by Spencer Irwin
This article contains SPOILERS. If you haven’t read the issue yet, proceed at your own risk!
Spencer: Early in Green Arrow Annual 1, Oliver says that “on Christmas everything turns out exactly as it should.” It’s a nice sentiment, but that’s exactly what it is — sentiment. The world doesn’t magically change just because it’s a holiday, and holidays can, in fact, be very depressing times for many people. If Christmas is a special time, it’s because people make it that way, and the desire to do so is the clear line that divides Green Arrow and Count Vertigo.
Benjamin Percy and Eleonora Carlini spend the first half of Green Arrow Annual 1 deep in their characters’ heads, exploring flashback/dream/nightmare worlds created by Count Vertigo, who has put the entire city under a trance. The attack serves a dual purpose — it’s revenge against Green Arrow and everyone he loves, but it’s also an opportunity to ransack Seattle in order to bankroll the Count’s return to his home country. He refers to it as a “Christmas gift to myself.”
Oliver’s attitude provides a clear contrast. One of the most telling moments of the issue is a quick panel in the flashback that reveals that, even as a young child, even before the island, Oliver spent Christmas distributing presents to the less fortunate.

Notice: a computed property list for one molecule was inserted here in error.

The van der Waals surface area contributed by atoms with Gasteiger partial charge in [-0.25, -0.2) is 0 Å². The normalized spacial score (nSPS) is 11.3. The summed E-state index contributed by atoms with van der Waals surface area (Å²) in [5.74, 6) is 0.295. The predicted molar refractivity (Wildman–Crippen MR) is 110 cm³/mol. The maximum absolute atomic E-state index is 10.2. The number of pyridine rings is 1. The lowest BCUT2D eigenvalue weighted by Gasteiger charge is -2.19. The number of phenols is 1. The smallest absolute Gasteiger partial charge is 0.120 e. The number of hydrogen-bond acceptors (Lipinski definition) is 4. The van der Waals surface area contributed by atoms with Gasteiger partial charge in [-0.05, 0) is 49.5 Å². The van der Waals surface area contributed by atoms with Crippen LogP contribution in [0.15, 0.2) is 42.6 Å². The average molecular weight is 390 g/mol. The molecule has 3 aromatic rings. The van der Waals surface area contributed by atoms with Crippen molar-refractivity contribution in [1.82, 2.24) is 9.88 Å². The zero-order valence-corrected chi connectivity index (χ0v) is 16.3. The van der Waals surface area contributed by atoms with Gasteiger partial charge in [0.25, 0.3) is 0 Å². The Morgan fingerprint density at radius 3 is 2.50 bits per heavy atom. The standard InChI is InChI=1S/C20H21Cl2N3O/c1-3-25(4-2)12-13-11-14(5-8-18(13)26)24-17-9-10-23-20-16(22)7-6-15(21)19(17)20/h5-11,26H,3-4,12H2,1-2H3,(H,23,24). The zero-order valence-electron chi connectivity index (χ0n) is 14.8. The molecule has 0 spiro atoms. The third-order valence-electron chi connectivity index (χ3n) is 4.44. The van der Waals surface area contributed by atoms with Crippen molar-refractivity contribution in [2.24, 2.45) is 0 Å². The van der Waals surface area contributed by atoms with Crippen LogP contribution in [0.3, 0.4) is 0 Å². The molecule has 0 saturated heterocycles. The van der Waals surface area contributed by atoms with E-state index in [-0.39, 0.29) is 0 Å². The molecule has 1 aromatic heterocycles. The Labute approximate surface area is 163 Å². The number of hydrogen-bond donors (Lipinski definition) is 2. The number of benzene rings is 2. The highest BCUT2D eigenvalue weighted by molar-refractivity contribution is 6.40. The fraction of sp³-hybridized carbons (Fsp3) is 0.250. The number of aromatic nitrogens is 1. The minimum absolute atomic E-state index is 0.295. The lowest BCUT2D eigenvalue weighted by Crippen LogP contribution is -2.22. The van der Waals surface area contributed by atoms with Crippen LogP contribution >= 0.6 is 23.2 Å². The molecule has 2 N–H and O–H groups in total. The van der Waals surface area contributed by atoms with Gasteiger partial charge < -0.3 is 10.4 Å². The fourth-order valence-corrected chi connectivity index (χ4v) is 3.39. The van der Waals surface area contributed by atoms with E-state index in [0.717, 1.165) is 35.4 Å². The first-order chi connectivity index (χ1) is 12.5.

Oliver is compassionate and giving where Vertigo is selfish and vindictive, and that doesn’t change in the present day, despite Ollie having lost his fortune much in the same way Vertigo has. The difference between them is best illustrated by their different uses of Vertigo’s mind-scrambling technology. Vertigo traps Seattle’s citizens in cruel nightmares as he ransacks their homes, despite the fact that any scenario would have made a sufficient distraction. Oliver, on the other hand, takes down Vertigo by trapping him in his fondest dream. He says it’s “because on Christmas, even the bad guys deserve a happy ending,” but knowing Ollie, he would likely have provided this mercy any day of the year. Christmas didn’t magically make Ollie merciful — he’s always this compassionate, and that’s what allows him to make the holidays a better time for himself and everyone around him.
The conversation doesn’t stop there. What do you wanna talk about from this issue?